The lab I’ve been working in has an overarching focus on pain signaling and sensory plasticity, which covers the wide range of interests of all of the lab members. Working in Dr. Ji’s lab has made me appreciate the complexity of pain, from the different types, like chronic vs acute, to the vast amount of biological and molecular pathways involved. The sheer amount of research being done and research that still has to be done is close to overwhelming, but working with my research mentor, Dr. Junli Zhao, has helped me focus in on a specific area that I can contribute to. Dr. Zhao primarily studies the PD-1 gene and its various roles, especially in pain signaling.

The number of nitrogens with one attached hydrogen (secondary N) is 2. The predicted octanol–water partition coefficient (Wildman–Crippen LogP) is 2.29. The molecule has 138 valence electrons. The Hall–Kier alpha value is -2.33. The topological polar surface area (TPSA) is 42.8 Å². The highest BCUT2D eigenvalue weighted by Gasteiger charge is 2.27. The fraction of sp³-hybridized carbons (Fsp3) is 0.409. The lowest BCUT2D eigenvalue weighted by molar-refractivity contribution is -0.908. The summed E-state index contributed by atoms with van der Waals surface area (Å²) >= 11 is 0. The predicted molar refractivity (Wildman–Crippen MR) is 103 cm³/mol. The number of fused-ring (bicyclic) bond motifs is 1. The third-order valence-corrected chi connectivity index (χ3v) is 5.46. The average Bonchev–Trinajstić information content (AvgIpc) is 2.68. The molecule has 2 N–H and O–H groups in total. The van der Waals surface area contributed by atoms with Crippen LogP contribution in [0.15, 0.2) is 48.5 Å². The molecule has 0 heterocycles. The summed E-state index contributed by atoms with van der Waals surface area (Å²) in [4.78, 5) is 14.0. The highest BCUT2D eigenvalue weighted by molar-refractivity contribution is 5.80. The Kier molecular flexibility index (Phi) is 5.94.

My project builds off of previous research conducted by the lab as a whole, and observations made by Dr. Zhao. We are examining the impact of the gene encoding the programmed cell death protein 1, or PD-1, on chronic pain-induced anxiety and depression, as well as cognition. The primary methods we are using are mouse models, in which we will first induce a chronic pain condition using a spared nerve injury, or SNI, then use a wide variety of behavioral tests to measure the anxiety and depression levels in the mice, as well as their pain levels and cognitive abilities. We will also examine the expression of PD-1 in the brain, particularly the amygdala, which has been found to play a role in anxiety and depression. This examination of PD-1 expression will be conducted through the use of immunohistochemistry and RNAscope.